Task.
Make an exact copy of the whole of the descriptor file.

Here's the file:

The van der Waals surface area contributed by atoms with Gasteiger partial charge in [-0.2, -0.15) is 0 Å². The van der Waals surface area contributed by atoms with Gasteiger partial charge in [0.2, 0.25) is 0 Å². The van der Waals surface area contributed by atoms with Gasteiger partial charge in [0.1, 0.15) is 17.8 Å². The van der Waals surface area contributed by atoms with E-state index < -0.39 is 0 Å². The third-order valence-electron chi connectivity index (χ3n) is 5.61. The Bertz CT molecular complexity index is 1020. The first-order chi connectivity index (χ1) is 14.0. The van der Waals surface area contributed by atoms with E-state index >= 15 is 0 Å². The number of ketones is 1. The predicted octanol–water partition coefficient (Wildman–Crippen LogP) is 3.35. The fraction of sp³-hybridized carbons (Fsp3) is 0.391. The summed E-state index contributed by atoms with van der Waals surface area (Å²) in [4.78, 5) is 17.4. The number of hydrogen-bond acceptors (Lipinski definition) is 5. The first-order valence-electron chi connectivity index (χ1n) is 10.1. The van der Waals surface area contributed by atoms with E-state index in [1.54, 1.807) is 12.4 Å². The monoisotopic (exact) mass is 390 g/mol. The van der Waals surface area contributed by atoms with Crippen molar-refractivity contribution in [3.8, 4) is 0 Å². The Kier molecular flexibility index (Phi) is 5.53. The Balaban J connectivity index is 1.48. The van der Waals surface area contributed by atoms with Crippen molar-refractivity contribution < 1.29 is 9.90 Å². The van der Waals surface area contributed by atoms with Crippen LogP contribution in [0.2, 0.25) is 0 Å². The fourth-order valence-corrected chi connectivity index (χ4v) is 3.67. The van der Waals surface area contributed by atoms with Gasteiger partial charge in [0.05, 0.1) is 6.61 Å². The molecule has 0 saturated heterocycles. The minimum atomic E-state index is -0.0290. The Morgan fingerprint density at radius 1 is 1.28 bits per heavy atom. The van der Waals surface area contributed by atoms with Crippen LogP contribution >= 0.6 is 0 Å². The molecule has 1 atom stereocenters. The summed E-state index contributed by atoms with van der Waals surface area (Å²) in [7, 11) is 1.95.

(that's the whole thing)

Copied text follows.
The van der Waals surface area contributed by atoms with Gasteiger partial charge in [-0.2, -0.15) is 0 Å². The van der Waals surface area contributed by atoms with Gasteiger partial charge in [0.2, 0.25) is 0 Å². The van der Waals surface area contributed by atoms with Gasteiger partial charge in [0.1, 0.15) is 17.8 Å². The van der Waals surface area contributed by atoms with E-state index < -0.39 is 0 Å². The third-order valence-electron chi connectivity index (χ3n) is 5.61. The Bertz CT molecular complexity index is 1020. The first-order chi connectivity index (χ1) is 14.0. The van der Waals surface area contributed by atoms with E-state index >= 15 is 0 Å². The number of ketones is 1. The predicted octanol–water partition coefficient (Wildman–Crippen LogP) is 3.35. The fraction of sp³-hybridized carbons (Fsp3) is 0.391. The summed E-state index contributed by atoms with van der Waals surface area (Å²) in [4.78, 5) is 17.4. The number of hydrogen-bond acceptors (Lipinski definition) is 5. The first-order valence-electron chi connectivity index (χ1n) is 10.1. The van der Waals surface area contributed by atoms with E-state index in [1.54, 1.807) is 12.4 Å². The monoisotopic (exact) mass is 390 g/mol. The van der Waals surface area contributed by atoms with Crippen molar-refractivity contribution in [3.8, 4) is 0 Å². The Kier molecular flexibility index (Phi) is 5.53. The Balaban J connectivity index is 1.48. The van der Waals surface area contributed by atoms with Crippen molar-refractivity contribution < 1.29 is 9.90 Å². The van der Waals surface area contributed by atoms with Crippen LogP contribution in [0.2, 0.25) is 0 Å². The fourth-order valence-corrected chi connectivity index (χ4v) is 3.67. The van der Waals surface area contributed by atoms with Gasteiger partial charge in [0.05, 0.1) is 6.61 Å². The molecule has 0 saturated heterocycles. The minimum atomic E-state index is -0.0290. The Morgan fingerprint density at radius 1 is 1.28 bits per heavy atom. The van der Waals surface area contributed by atoms with Crippen LogP contribution >= 0.6 is 0 Å². The molecule has 1 atom stereocenters. The summed E-state index contributed by atoms with van der Waals surface area (Å²) in [7, 11) is 1.95.